Sitting just a few feet away: House Speaker Nancy Pelosi, D-Calif., who launched the impeachment inquiry into Trump's Ukraine dealings late last year.
Trump was accused of pressing Ukraine to announce investigations into his political rivals, including former Vice President Joe Biden and his son Hunter, while withholding nearly $400 million in congressionally appropriated military aid to Kyiv.
House Democrats impeached Trump on Dec. 18 on two articles, arguing that Trump tried to pressure an ally for his own political gain, and then obstructed Congress' impeachment inquiry by refusing to hand over documents and ordering potential witnesses not to testify.
At the Feb. 6 prayer breakfast, Trump appeared to take shots at Utah Sen. Mitt Romney, the only Republican in that chamber to vote to convict the president on abuse of power, and Pelosi. Romney cited his faith in making his decision; Pelosi has repeatedly said she prays for Trump.
"I don't like people who use their faith as justification for doing what they know is wrong. Nor do I like people who say 'I pray for you' when they know that that's not so," Trump said.
After the prayer breakfast, Trump took a longer victory lap at the White House, where he called Pelosi "a horrible person" and described House Intelligence Chairman Adam Schiff, D-Calif., the lead impeachment manager in the Senate trial, "vicious."
Two days after Trump's acquittal, Army Lt. Col. Alexander Vindman, a National Security Council staffer whose testimony about President Donald Trump at House impeachment hearings angered the president, was escorted out of the White House.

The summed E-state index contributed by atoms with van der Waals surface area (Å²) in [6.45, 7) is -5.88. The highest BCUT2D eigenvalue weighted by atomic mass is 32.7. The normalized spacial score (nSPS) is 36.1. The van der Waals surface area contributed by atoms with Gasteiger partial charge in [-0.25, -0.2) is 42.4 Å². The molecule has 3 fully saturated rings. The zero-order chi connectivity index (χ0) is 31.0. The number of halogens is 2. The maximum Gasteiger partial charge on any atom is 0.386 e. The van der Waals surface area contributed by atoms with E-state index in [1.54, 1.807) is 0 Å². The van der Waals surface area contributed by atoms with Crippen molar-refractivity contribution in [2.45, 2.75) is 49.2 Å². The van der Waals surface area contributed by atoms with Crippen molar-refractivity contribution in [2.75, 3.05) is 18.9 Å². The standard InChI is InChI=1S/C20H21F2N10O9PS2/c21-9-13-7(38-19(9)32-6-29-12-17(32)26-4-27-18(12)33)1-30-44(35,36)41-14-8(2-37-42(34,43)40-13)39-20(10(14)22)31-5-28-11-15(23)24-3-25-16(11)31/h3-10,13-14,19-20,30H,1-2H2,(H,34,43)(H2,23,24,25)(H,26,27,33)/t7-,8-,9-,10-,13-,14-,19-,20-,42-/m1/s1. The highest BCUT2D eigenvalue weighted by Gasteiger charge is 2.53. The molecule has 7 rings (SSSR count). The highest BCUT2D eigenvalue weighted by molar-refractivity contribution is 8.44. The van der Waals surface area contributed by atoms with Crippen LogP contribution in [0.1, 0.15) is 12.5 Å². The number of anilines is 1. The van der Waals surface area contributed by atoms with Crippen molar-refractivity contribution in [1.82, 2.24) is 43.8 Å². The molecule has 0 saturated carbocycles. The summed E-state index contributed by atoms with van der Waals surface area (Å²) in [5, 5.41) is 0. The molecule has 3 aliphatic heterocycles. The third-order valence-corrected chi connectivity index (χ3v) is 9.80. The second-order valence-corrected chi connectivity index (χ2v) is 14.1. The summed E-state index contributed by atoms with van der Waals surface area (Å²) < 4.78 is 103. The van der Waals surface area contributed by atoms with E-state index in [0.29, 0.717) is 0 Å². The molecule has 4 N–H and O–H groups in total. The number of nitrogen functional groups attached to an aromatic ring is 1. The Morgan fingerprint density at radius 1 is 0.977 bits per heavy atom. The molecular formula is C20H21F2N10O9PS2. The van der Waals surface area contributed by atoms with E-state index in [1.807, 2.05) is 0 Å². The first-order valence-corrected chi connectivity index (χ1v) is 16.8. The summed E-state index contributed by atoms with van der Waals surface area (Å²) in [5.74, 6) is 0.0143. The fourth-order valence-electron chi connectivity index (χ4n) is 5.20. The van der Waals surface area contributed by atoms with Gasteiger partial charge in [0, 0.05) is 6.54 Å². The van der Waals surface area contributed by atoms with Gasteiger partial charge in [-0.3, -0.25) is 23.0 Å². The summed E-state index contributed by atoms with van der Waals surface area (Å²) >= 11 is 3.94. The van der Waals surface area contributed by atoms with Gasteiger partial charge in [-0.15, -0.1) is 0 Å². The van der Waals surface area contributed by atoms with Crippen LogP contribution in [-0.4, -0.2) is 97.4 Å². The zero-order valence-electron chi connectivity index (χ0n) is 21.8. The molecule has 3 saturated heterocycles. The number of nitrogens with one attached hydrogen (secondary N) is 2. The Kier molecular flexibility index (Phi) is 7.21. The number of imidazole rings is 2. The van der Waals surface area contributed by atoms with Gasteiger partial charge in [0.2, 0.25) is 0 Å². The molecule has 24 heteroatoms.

Trump "has decided to exact revenge," Vindman's lawyer, David Pressman, said in a statement at the time.
Trump had previously signaled his displeasure with Vindman, who had expressed concerns about Trump's July 25 call asking Ukraine President Volodymyr Zelenskiy to "look into" the Bidens.
"I'm not happy with" the NSC staffer, Trump said, hours before Pressman revealed Vindman's departure from the White House.
Later Friday, Yevgeny Vindman, Alexander's twin brother, who also worked at the NSC but didn't testify at the impeachment proceedings, was escorted out of the White House.
At the White House on Wednesday, Trump said of Alexander Vindman, "We sent him on his way to a much different location and the military can handle him any way they want."
Pressed on whether Vindman should face disciplinary action by the military, Trump said, "if you look at what happened, I mean, they're going to certainly, I would imagine, take a look at that."